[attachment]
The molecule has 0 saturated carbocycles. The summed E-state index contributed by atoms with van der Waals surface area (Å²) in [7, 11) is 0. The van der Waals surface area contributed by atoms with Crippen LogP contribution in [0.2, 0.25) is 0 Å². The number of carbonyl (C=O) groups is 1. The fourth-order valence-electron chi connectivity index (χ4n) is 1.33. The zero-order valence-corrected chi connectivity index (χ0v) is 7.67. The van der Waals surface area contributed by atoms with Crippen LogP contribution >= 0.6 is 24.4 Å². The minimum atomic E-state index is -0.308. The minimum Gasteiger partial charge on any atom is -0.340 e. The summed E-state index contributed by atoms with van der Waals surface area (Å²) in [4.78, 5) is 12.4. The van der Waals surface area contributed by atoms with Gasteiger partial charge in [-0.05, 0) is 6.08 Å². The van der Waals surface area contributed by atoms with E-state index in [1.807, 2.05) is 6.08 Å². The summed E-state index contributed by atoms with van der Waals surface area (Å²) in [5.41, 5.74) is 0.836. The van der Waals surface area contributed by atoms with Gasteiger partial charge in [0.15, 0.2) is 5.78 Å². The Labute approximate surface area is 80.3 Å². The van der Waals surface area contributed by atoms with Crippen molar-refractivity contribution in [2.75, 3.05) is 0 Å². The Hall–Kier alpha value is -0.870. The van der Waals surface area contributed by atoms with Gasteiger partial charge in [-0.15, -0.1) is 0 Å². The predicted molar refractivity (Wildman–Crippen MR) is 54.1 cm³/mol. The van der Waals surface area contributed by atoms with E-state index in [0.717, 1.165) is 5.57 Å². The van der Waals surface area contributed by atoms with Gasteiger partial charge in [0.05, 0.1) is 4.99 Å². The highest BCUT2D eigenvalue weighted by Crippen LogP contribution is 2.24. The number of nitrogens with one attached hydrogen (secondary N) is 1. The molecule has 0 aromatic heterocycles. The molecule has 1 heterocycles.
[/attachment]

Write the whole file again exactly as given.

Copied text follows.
The molecule has 0 saturated carbocycles. The summed E-state index contributed by atoms with van der Waals surface area (Å²) in [7, 11) is 0. The van der Waals surface area contributed by atoms with Crippen LogP contribution in [0.2, 0.25) is 0 Å². The number of carbonyl (C=O) groups is 1. The fourth-order valence-electron chi connectivity index (χ4n) is 1.33. The zero-order valence-corrected chi connectivity index (χ0v) is 7.67. The van der Waals surface area contributed by atoms with Crippen LogP contribution >= 0.6 is 24.4 Å². The minimum atomic E-state index is -0.308. The minimum Gasteiger partial charge on any atom is -0.340 e. The summed E-state index contributed by atoms with van der Waals surface area (Å²) in [4.78, 5) is 12.4. The van der Waals surface area contributed by atoms with Gasteiger partial charge in [-0.05, 0) is 6.08 Å². The van der Waals surface area contributed by atoms with E-state index in [1.807, 2.05) is 6.08 Å². The summed E-state index contributed by atoms with van der Waals surface area (Å²) in [5.41, 5.74) is 0.836. The van der Waals surface area contributed by atoms with Gasteiger partial charge in [0.15, 0.2) is 5.78 Å². The Labute approximate surface area is 80.3 Å². The van der Waals surface area contributed by atoms with Crippen molar-refractivity contribution in [2.75, 3.05) is 0 Å². The Hall–Kier alpha value is -0.870. The van der Waals surface area contributed by atoms with Gasteiger partial charge in [-0.15, -0.1) is 0 Å². The predicted molar refractivity (Wildman–Crippen MR) is 54.1 cm³/mol. The van der Waals surface area contributed by atoms with E-state index in [0.717, 1.165) is 5.57 Å². The van der Waals surface area contributed by atoms with Gasteiger partial charge in [0.05, 0.1) is 4.99 Å². The highest BCUT2D eigenvalue weighted by Crippen LogP contribution is 2.24. The number of nitrogens with one attached hydrogen (secondary N) is 1. The molecule has 0 aromatic heterocycles. The molecule has 1 heterocycles.